Italian wines in UK supermarkets
March 23, 2009
I believe that education could be the solution of many problems, including wine related ones. I have discovered wine when I was only 2 years old, I was taught to appreciate and enjoy it but was also made aware of the problems it can give. I love wine, I enjoy it but don't abuse. The best way to start this education process is by knowing what is inside a bottle of wine. I tested Italian wines because this is what I know. Before we get to the point of this post, when reading the label of any Italian wine, if the label says Imbottigliato da, it means bottle by and this is used when the bottler does not correspond with the grape grower. When it does, the word imbottigliato is followed by another couple of words, an example is all'origine.
A couple of days ago I have decided to visit all major supermarkets, Asda, Tesco, Mark & Spencer, Morrison and Sainsbury to read the labels, or better the back labels, of their own labels and cheap Italian wines. If you have been following me on my blog, in many occasions I said that the Italian wine industry is characterised by lots of small vineries so my starting assumption was that wines from different supermarkets were all made by the same big ones. I started my discovery journey at Tesco, I have visited the Newcastle branches of each supermarket, and discovered that their suppliers were PI Spa, CAGI Spa, Martini, Cantina di soave, Equipe srl, Casa Girelli, Piccini. Another discovery I made is that many wines did not have any name but only a code identifying the bottler. This is perfectly legal, however, it is done when one of the party wants to hide itself. In this occasion I did not write down the codes and compare them with the others, but I am certain will confirm the findings.
I then moved to the next supermarket, Mark & Spencer, and seen that plenty of their wines, including their so called house wine, are made by two main companies, Casa Girelli and AVP SCA. Then it was the turn of Morrison where their main Italian wine suppliers were Cavit, Settesoli, Piccini (here they were using a different name on the label, Villa Gemma), Cantina Due Palme (again, using a different label) and Pasqua. Then it was the time of Sainsbury, where the main suppliers were Piccini, Cecchi, Cantina 2 Palme, Ascheri, Giv, Casa girelli, Araldica, Sartori. Lastly, it was time for Asda where the main suppliers were Cecchi, Settesoli, Casa girelli, Araldica, Casama, Equipe Srl. The ones above are only the companies behind the supermarket's own label and cheap Italian wines. All supermarkets had, in different quantity, good Italian wines but their prices was not cheap at all.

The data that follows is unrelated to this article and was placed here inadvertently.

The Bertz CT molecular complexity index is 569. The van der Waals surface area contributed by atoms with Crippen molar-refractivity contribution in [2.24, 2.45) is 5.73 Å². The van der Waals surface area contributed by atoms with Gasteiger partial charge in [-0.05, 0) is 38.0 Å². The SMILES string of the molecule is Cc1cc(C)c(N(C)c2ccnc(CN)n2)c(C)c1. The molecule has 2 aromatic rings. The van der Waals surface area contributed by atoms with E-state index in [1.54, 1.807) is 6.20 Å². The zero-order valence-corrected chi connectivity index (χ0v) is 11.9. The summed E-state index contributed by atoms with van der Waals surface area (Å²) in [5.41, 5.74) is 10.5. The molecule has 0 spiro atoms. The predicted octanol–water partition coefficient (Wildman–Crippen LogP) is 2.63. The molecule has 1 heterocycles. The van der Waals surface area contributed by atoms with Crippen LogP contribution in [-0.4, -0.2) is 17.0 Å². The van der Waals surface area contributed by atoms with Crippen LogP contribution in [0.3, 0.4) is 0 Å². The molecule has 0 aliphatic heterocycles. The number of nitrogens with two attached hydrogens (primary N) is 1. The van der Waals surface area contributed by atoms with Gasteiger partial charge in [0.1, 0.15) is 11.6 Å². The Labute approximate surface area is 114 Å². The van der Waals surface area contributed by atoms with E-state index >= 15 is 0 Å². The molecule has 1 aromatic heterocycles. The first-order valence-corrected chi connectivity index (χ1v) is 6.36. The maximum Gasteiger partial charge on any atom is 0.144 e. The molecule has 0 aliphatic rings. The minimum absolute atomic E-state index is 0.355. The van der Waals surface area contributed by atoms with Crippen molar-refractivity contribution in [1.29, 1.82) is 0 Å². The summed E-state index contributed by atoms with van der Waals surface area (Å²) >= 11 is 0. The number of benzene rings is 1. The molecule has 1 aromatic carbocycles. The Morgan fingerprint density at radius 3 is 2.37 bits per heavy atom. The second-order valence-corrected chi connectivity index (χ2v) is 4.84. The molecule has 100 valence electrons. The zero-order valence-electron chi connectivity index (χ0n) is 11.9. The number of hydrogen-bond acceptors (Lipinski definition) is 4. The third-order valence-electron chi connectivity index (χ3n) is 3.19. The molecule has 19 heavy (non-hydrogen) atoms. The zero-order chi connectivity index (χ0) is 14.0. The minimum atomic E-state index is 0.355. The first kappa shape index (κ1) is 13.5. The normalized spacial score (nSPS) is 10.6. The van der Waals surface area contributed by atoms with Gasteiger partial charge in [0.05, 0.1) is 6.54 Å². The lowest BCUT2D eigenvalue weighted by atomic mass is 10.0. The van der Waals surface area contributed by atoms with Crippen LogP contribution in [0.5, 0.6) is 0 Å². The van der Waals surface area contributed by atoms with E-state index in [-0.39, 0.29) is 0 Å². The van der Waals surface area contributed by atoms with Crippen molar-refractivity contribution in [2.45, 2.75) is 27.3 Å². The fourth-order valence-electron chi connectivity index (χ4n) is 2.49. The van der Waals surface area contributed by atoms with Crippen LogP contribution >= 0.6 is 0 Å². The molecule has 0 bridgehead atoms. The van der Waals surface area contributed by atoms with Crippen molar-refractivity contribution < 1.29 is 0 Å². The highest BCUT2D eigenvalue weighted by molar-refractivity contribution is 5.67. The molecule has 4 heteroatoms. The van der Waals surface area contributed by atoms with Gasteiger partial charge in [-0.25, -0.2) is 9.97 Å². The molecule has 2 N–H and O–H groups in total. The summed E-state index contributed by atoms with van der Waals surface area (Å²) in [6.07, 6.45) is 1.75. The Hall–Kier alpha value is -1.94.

First conclusion, as we can all see, is that many names appear amongst the suppliers of more than one supermarket, I have also found that a few of them uses different brands for different supermarkets but I am confident that there is no difference in how the wines taste. Some of the companies found, are real wine makers, but the same wine with their name on the labels is at least 2 or 3 times more expensive, this should already tell us a lot about the wine we are buying. I have also found a couple of suppliers of which I had never heard of before, and I know the Italian wine industry and how to use google, I am pretty sure they are not wine makers but brokers, bottling supermarkets' own label wines at their required cost. I have written many times about that cheap and quality for wine, especially Italian, do not go together and this is another way of saying it.
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